The words flow out of her now... every day new ones, things that surprise us. This morning, she reached for the brush, and said "brush." Quite clearly! She looked at the room we are painting, to be her room, and said, "yellow." The babysitter said they practiced that one last night. Yesterday evening when I picked her up, she pointed to the swing on the porch and said, "swing." I asked if they had been on it, and they had not.

Favorite words:
"Noooo." Said with emphasis and inflection, and shaking her head, to nearly everything she is asked.
All done!
Uh-oh. It's uh-oh.
Mine! It's mine.

Other words:
dog (although all animals are still "Dala" first)
Banana (or 'nana)

She will mimic lots of words, repeating after us.

Monday, October 14, 2013

21 Month Words

Favorite word: Mine. Is it mine? It's Mine! Mine, mine!

When she wants milk: mi? mi?

Put it on? (can mean put it on, or take it off).

Is it ot (hot)? (can mean is it is hot, or it is cold).

All animals that walk on four legs are "dala" (the name of our cat).

Words heard more than once: bird, nose, nana (banana), water, baby, potty, tissue, bottom, shoe (one syllable), Dada, home.

Words heard once, mimicked: Julian, elephant, Thank You.

A Glorious Fall Afternoon

A glorious fall afternoon. We picked ripe orange cherry tomatoes, clinging to the late fall vines. Bug smushed them in her mouth, and sometimes her hands, slippery seeds clinging to her shirt and chin. We picked peppers from bushy, vining plants-- bell, italian sweet, poblanos, and brilliant red thai hot peppers. A few curling late season string beans, Little Bug picked a fat yellow one and crunched on it. I cut bunches of herbs for drying. We lay on our backs in the grass, looking at the clouds. A monarch butterfly fluttered past, the smell of the herbs fragrant around us. Bug lay on her back next to me, her head pillowed on my arm, content, giggling at nothing in particular, commenting on this or that with complete sincerity, in Bug language, twisting to look into my eyes to make sure I was following. I was, every word.

Later, we went dancing, the Sunday milonga at Oasis. Bug and I went early, we had dinner there. When our pizza and quesadilla came, she was eager, climbed up onto her chair, reaching above her head to her plate, munching happily on pieces I cut for her. When her hunger was assuaged, she climbed onto my lap, watching me eat. Then she wriggled down, reached for my hand, and led me onto the dance floor. We danced, forwards and backwards, her giggles filling the room as she pulled us in circles until we were dizzy. Dad came later, her face lit up when she saw him, and she leaned her head on his chest, their faces so alike. They danced together, a dance of silly colgadas and volcadas and lots of laughter. She fell asleep on his shoulder. She looked at us when he put her in the stroller, but closed her eyes again. Seeing me free another tanguero took my hand, and I didn't refuse. My sweetheart took another partner. But the next tanda we danced together, and the next, and then the compacita without letting go of each other. We kept dancing through the song after the compacita that wasn't tango at all.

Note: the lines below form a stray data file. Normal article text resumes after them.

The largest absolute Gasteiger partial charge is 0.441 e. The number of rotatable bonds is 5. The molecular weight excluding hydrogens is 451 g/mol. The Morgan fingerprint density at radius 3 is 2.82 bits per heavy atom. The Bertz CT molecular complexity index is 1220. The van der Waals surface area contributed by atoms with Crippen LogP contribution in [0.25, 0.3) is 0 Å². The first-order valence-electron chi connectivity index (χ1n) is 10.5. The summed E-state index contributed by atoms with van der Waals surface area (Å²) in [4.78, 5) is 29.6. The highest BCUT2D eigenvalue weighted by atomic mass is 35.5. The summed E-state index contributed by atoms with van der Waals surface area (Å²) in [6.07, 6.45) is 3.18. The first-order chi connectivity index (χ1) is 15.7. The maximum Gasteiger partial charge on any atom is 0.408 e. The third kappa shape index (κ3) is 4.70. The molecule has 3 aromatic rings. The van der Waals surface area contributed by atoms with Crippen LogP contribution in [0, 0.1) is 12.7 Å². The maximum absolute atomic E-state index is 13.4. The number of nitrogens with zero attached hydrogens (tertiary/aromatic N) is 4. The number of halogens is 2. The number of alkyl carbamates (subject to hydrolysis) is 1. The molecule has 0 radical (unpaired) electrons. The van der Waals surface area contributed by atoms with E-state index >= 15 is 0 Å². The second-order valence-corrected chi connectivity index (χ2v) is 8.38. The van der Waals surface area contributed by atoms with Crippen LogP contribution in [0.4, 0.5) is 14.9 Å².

Little Bug was asleep when we got home, and the bed was ours.

Wednesday, September 18, 2013

Homemade Animal Crackers and Goldfish Crackers

In the last couple of years I've been trying to cut packaged and processed foods from our diet. But I don't want Bug to miss out on yummy and cute things like animal crackers and goldfish crackers. I had been buying those super-overpriced organic bunny snack crackers, but Bug was pretty lukewarm about them. So one day I tried them- they taste sort of like cardboard! Bleck.

One day it occured to me- why not make our own? Somebody has to have done it. And sure enough, there are lots of recipes out there. I tried a few, and have now come up with a couple that work really well for us.

I also spent far too much time searching for a goldfish cracker cookie cutter. The only one out there that looks like the pepperidge farm one is seriously overpriced for a tiny cookie cutter, and I haven't yet gotten around to enacting the DIY goldfish cookie cutter directions that are out on the web. Clever, but I don't have any soda cans lying around, and haven't been inspired enough to dig one out of someone else's recycling bin.

In the meantime I fell for the super-cuteness of all the other mini-cookie cutters out there- how cute are those little frogs, turtles, dolphins, and dragonflies! I've decided that I don't need my cheese crackers to look like Pepperidge Farm goldfish afterall. Bug doesn't seem to mind either.

So here is my Animal Cracker recipe. It makes me feel good that it is full of good stuff like ground flax (high omega 3s!) and oatmeal flour. There is a lot of butter in it... but I don't think that milk-fat is a bad thing for kids, especially as a treat. This is an adaptation of the King Arthur flour recipe:

Omega-3 Animal Cracker Recipe 
3/4 cup (12 tbsps) butter
1/8 cup organic cane sugar
1 tbsp honey
1/2 tsp salt
1/2 tsp baking soda
1 tsp vanilla
1 1/2 cups Whole Wheat pastry flour
1/2 cup of oat flour (I grind up rolled oats in an old coffee grinder)
1/2 cup ground flax (I grind up flax seeds in the coffee grinder too!)
2 tbsp water

I make it in a food processor. Cream the butter and sugar, then add the honey and vanilla. Mix the salt, baking powder, ww flour, oat flour, and flax. Add to the food processor, and pulse until it resembles coarse, wet sand. Add the water 1 tbsp at a time and pulse. Empty the food processor bowl into a ziplock or onto a piece of plastic wrap, and press together into a ball. Chill for 30 minutes. Roll out to 3/8 inch thick on a floured surface, and cut with floured cookie cutters. Bake at 350 until the edges get a touch of gold on them.